Pheasant project has potential to further land management research

Natural Resources

Tiffany Lee, January 16, 2018 | View original publication

Pheasant project has potential to further land management research

A new web-based application from the University of Nebraska-Lincoln will allow the state’s wildlife managers to examine how virtually manipulating land cover in a region could affect pheasant populations — and how much such efforts might cost.

Though the Pheasant Habitat Simulator was created to help the Nebraska Game and Parks Commission bridge the gap between game-bird habitat research and land management for the species, Lyndsie Wszola and her colleagues built it as an open-source app.

As long as researchers know the relationship between their question of interest and land cover, they can replace the pertinent bits of code to create a new web application suited to their needs — examining links between cropping practices and nitrates, for example, or the emerald ash borer and its spread among urban trees.

“This is not just a pheasant app,” said Wszola, research associate with the Nebraska Cooperative Fish and Wildlife Research Unit in the School of Natural Resources at Nebraska. “It is a framework. Because it’s open-source, we’re interested in seeing people use it in new ways. We want to see how it grows and progresses.”

The application came out of a request by the Nebraska Game and Parks Commission to create an easy-to-use, localized and efficient tool to help manage pheasants. Scientists with the cooperative had previously provided the commission with a thematic Nebraska map showing the state on a color gradient: red for areas with better pheasant habitat and blue for areas with poorer habitat. The map was instrumental in the development of the Berggren Plan for Pheasants and was used to predict what might happen to pheasants under future land-cover scenarios.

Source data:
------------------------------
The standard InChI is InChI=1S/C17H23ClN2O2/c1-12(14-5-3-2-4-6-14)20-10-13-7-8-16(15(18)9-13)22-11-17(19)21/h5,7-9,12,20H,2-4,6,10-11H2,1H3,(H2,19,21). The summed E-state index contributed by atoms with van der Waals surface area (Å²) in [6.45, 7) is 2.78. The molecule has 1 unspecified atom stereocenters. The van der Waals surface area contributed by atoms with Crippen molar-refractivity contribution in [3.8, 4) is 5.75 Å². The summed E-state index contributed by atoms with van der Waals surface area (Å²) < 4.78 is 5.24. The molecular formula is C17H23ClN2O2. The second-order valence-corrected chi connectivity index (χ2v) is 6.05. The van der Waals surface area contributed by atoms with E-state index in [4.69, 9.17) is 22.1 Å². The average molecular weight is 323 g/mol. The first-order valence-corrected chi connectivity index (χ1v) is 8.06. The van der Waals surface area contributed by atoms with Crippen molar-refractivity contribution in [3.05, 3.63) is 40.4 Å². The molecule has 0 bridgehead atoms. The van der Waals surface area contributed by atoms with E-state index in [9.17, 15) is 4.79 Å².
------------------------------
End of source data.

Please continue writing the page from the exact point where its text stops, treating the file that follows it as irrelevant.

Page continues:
“But if the scenario doesn’t fit what actually occurs, it’s not useful,” said T.J. Fontaine, assistant unit leader with the cooperativce. “A static map, the minute it’s made, is always out of date. What the world wants is to answer, ‘What can I do today to affect the (wildlife) population where I am?'”

The Pheasant Habitat Simulator shows each Nebraska county as a pixelated grid, representing six land-cover types and accounting for how suitable the land cover is to pheasant populations. Users can manipulate the ratio among them — increasing wetland, for example, while decreasing pasture or cropland. In the background, the app uses a statistical model of pheasant-habitat relationships in Nebraska to translate the change in land cover to that of pheasant suitability. On the user side, a visual representation of their decisions’ consequences is displayed. A second tab shows the estimated costs of those actions, which are tied to average land-use values based on county-level data.

Traditionally, building this type of app would cost an organization thousands of dollars, rendering it unaffordable for many organizations, Fontaine said. But manipulating the open-source application requires only time and ingenuity.

“We can move science forward faster if we close the gap in communication between researchers and users,” he said. “We believe this (product) makes the gap narrower. It helps researchers communicate information outside the walls of academia to those who actually use it.”

Chris Chizinski, assistant professor of human dimension and wildlife management in the School of Natural Resources, agrees.

“Decision-support apps, such as Lyndsie and T.J.’s, are incredibly useful in synthesizing and illustrating complex models in a way that clearly shows the trade-offs in alternative management approaches,” he said. “With the development of more open-source tools, I think that these types of apps will become a greater tool in science communication.”

The app was designed using Shiny, a software package for the open-source statistical programming language R, and it will be updated based on user feedback “as long as the tool is useful,” Wszola said.

Wszola and Fontaine authored a recent study on the app alongside graduate students and professional researchers from the School of Natural Resources, state and federal natural resource agencies, nonprofit organizations and the private sector.

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